Introduction to the New Professional Development

There is a phenomenon going on that is changing the educational landscape as we know it. While systemic change is almost always going to be slow and evolutionary in nature, there are distinct pockets where innovation and growth are occurring at an ever-increasing pace on both individual, classroom, school, and district levels.

Educators are taking control of their own learning and their own destinies; they are literally reshaping the way that professional development has always worked. Professional development for educators has traditionally consisted of a few elements: expensive conferences, professional journals which can also be expensive,  professional literature, and meetings with other members of their staffs. None of these things have gone away. In fact, in many places, these are still the de facto standards when it comes to professional development.

Educators are innately resourceful, though. A skill that runs throughout many educators is the ability to whatever tools are at our disposal and adapt them to meet both our needs and the needs of our students. It has been obvious to many for a long time that technological tools can help open up a world of learning to students. What about the teachers’ learning, though? If our children are really going to get a good education, then all of our teachers need to always continue learning as much as they can, about themselves, about their ideas, about teaching, about their students, about their content, etc… It is vital that educators remain plugged in where they can get refreshed and renewed on a regular basis.

Many educators have, as I said, reclaimed control over their own learning. They are learning at an incredible pace all the time while collaborating with people literally all over the world. They are using social media to discuss best practices and innovative ideas with some of the best minds in education. They are planning, hosting, and attending free conferences to improve what they are doing. They are organizing and sharing their own knowledge. It is making a significant difference in the lives of their students. Over the course of the next few weeks, these posts will delve deeply into the why and how of this new professional development, which will be referred to as professional development 2.0.

The fact that this is happening in today’s educational climate is nothing short of amazing. The heart of a teacher is something awe-inspiring. Budgets are continually being cut all over the country. Positions are being cut, technology is being reduced, and class sizes are ever increasing. There is often no money for traditional professional development such as sending educators to conferences or hiring speakers to come to the districts. Top-heavy control from both state and national government is increasing and is trying to shift the focus of education; a teacher’s value may now be reduced to their students’ performance of a test.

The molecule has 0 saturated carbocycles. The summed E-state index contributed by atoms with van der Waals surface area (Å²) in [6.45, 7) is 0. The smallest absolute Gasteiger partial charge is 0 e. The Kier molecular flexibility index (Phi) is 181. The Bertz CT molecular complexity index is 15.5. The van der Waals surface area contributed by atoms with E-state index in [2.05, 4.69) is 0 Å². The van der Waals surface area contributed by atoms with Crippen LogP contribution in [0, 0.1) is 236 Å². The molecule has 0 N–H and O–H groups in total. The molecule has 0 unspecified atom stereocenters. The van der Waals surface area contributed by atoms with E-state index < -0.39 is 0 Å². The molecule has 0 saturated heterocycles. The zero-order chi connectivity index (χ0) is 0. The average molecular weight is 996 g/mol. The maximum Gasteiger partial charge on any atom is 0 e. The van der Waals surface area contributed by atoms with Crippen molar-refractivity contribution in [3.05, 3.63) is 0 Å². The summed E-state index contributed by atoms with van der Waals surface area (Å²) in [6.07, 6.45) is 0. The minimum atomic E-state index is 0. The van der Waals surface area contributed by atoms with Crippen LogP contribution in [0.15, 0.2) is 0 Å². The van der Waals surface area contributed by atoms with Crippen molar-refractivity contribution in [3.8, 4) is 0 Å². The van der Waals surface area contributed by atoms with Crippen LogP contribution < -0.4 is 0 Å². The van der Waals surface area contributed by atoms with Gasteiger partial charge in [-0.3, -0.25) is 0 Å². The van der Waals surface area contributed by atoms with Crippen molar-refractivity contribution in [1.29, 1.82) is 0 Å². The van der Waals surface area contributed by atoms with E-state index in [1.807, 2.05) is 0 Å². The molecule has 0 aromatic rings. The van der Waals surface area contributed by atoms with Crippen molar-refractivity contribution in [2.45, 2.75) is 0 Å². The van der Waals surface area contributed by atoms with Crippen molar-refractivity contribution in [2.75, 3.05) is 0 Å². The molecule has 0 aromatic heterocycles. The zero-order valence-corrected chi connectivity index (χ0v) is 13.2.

Maybe it is precisely this climate that has forced educators to be so resourceful in trying to improve on their own. Many educators are realizing that they are not going to get the help they need from their school or their government, so they seek elsewhere. Do you know what they find? Educators are caring people who want to help others to grow. The community of teachers worldwide who spend countless hours of their own time to help each other improve is immense, thriving, and ever growing. Professional development 2.0 is not a trend; it is the future of the way we learn.

  • wmchamberlain

    My district has decreed that professional development money may only be spent on things having to do with math or comm arts/reading. This has happened because the state demands unrealistic outcomes from inane testing. As you said, it is precisely this climate that forces the rest of us to find our own professional development. Good thing I have friends like you to provide it.

  • Jason Bedell

    That is one of the major problems. My last district got rid of all PD money except for bringing teachers to central office a few times a year for test prep training. When I ran a TeachMeet in Nashville, all of the teachers that came from my district had to take personal/sick days because the district had no money for substitutes. I learned to host free conferences on the weekend after that.

  • valerie mcintyre

    Hello from UK jason. I am getting into personal learning network idea and will be sharing my efforts shortly with my head of languages colleagues in our SW region of UK. It sounds as if you have an even tougher time than us, but our County is facing big cuts and education will be bearing some of the brunt. I will follow your posts with interest as we will need to begin to work out our own salvation more and more here. Regards
    Valerie McIntyre

  • Jason Bedell

    It is unfortunate, but it seems like schools often bear the brunt of budget cuts.
    I do encourage you, though, to start building you personal learning network. If you get chance, sign up for Twitter. It really is an awesome tool and there is a great community of supportive educators. If you need any help, you can find me at

  • Pingback: JD's School of Thought » Daily Links #16 – 9/4/2010

  • ktenkely

    We need to pass the revolution on to our students. We need to be models of how to be a learner and talk about it often. I do believe education is headed for big changes in the near future. It will be exciting to watch!
    ktenkely´s last blog post ..Bloom’s Taxonomy Bloomin’ Pinwheel

  • Pingback: Learning 2.0 EDTC6535 | Veronica's Teaching Adventure

  • Pingback: This Week in Educational Technology Class | Liza Behrendt, Teacher in Training

  • Pingback: Web 2.0 for Education – EDTC Week 1 | Amy Guatelli ARC 2012

  • Pingback: EdCampCT Reflections and Resources | My Blog